While many industries and companies have made great strides when it comes to creating more gender-inclusive workplaces, it’s clear there is more work to be done and that bias and inequality continue to exist in hiring processes and work environments.

Research from the Canadian Women’s Foundation shows that women in Canada hold only 25% of vice president roles and 15% of CEO positions, despite the fact that 82% of women between the ages of 25 and 54 are part of Canada’s workforce. In order to move forward, we need to challenge and break the bias. 

The theme for International Women’s Day 2022 was all about breaking biases to create a world where differences are valued and celebrated. Wrk hosted a Twitter chat to discuss how we can all work together to create more gender-inclusive work environments in which women feel seen, heard, and can thrive. We share just some of the insights uncovered here.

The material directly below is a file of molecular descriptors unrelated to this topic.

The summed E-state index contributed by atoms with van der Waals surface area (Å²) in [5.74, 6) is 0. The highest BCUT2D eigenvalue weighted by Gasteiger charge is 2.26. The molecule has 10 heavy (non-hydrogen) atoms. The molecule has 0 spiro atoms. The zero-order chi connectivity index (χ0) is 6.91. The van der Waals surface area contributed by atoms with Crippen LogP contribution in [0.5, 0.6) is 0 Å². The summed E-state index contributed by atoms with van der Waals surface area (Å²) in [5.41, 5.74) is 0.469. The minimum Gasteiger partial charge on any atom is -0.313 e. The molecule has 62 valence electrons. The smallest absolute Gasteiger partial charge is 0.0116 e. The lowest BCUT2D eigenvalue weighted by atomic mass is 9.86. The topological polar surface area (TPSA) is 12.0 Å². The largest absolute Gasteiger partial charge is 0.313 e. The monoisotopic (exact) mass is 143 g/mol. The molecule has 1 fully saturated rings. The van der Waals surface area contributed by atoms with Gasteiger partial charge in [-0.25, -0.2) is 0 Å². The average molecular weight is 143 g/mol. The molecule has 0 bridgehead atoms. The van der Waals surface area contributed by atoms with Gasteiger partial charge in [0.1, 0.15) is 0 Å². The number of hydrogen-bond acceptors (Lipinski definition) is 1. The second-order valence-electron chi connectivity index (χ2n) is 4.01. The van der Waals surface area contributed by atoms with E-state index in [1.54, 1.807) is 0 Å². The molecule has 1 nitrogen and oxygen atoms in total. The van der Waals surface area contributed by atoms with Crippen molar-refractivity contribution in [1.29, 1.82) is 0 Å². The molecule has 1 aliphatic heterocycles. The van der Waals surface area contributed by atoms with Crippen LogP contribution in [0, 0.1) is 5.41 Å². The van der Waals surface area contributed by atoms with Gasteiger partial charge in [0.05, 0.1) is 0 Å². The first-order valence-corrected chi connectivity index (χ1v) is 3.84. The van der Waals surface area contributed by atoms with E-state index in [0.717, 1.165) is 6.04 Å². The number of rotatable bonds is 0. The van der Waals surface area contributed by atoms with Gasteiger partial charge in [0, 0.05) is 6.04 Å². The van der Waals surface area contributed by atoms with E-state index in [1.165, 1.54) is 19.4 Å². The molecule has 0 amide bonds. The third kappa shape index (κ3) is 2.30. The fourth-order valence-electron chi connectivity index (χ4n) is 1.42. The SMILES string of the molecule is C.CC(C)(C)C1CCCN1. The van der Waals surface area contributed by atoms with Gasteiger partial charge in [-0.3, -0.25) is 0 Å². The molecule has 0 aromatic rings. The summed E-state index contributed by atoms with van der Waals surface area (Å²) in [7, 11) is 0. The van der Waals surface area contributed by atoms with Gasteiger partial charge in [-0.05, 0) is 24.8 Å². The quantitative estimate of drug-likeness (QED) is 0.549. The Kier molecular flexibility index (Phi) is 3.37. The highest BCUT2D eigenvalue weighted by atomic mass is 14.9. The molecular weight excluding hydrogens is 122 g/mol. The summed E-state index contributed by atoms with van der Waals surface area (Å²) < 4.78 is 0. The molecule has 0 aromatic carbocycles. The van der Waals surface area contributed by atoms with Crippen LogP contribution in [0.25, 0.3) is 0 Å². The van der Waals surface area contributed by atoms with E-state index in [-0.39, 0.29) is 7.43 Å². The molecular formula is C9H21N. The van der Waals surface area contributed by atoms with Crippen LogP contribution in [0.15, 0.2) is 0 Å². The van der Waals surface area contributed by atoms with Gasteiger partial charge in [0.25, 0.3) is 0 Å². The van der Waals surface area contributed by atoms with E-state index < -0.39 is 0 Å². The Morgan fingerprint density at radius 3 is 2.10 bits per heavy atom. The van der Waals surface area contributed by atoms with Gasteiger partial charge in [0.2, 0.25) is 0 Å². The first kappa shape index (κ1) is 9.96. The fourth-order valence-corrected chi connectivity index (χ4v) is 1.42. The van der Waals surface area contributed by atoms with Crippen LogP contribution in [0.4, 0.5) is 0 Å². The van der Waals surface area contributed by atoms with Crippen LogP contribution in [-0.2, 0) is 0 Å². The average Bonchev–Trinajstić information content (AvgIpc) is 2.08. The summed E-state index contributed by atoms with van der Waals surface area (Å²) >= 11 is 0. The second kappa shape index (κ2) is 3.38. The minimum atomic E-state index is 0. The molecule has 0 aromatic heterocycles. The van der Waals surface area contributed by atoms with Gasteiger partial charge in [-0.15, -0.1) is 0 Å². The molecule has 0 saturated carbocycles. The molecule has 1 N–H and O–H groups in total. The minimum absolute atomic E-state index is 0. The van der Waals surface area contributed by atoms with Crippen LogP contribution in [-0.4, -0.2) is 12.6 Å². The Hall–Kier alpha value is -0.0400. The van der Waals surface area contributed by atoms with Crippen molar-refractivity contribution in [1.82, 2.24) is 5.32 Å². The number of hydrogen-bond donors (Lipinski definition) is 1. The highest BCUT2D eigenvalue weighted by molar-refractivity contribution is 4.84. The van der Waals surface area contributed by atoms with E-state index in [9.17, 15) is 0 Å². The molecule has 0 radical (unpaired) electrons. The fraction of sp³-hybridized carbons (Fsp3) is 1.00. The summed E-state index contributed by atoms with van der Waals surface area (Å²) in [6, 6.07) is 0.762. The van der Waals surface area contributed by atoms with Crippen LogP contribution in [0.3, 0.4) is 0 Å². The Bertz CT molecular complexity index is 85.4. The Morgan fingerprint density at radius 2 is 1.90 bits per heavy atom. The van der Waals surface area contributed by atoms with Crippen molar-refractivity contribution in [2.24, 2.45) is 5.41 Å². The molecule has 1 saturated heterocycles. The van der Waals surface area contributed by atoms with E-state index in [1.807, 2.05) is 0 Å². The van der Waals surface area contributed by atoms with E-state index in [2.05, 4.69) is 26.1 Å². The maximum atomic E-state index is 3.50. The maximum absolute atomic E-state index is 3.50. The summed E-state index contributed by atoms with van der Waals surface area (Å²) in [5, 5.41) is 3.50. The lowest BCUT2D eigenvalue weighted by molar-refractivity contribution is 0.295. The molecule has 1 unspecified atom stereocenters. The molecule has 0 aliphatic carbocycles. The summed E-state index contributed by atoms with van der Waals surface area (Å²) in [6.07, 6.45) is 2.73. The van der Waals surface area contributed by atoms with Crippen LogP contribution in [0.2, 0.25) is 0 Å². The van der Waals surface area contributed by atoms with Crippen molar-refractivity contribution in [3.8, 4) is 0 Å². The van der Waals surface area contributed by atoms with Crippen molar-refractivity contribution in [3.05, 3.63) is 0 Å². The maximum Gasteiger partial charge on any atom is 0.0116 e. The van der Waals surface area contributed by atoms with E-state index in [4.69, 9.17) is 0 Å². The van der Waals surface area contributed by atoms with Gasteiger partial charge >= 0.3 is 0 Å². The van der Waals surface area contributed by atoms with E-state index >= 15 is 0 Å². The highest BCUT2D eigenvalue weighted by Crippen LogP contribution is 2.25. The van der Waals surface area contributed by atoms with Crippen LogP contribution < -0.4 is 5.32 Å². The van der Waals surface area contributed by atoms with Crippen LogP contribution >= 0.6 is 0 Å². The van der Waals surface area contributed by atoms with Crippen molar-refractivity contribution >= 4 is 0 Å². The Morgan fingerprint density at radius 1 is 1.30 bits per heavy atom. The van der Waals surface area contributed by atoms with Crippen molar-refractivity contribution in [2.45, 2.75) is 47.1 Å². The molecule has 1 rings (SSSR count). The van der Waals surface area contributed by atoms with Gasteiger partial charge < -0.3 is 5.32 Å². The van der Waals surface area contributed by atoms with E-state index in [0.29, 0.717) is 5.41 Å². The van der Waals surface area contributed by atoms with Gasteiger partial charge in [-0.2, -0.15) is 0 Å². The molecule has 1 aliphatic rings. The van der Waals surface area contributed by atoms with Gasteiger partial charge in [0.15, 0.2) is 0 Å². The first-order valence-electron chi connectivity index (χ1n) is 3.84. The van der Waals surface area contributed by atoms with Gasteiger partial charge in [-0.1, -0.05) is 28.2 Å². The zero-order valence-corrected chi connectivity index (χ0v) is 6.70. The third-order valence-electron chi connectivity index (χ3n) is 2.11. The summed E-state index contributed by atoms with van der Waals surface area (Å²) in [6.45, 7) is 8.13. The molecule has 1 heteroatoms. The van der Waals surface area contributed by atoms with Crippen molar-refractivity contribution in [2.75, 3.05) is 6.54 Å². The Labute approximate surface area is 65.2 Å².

Responding to microaggressions and bias

Microaggressions are a sad reality for many working women, with as many as 64% of women facing microaggressions at work. Research shows that women often have to prove their competence more than men and are 2 times more likely to be mistaken for someone in a more junior position.  

Microaggression is a type of everyday discrimination that reflects inequality and is often targeted at marginalized groups including women, people of colour, and LGBTQ2s+ people. It can be direct or indirect, ranging from repeatedly mispronouncing someone’s name to actual insults.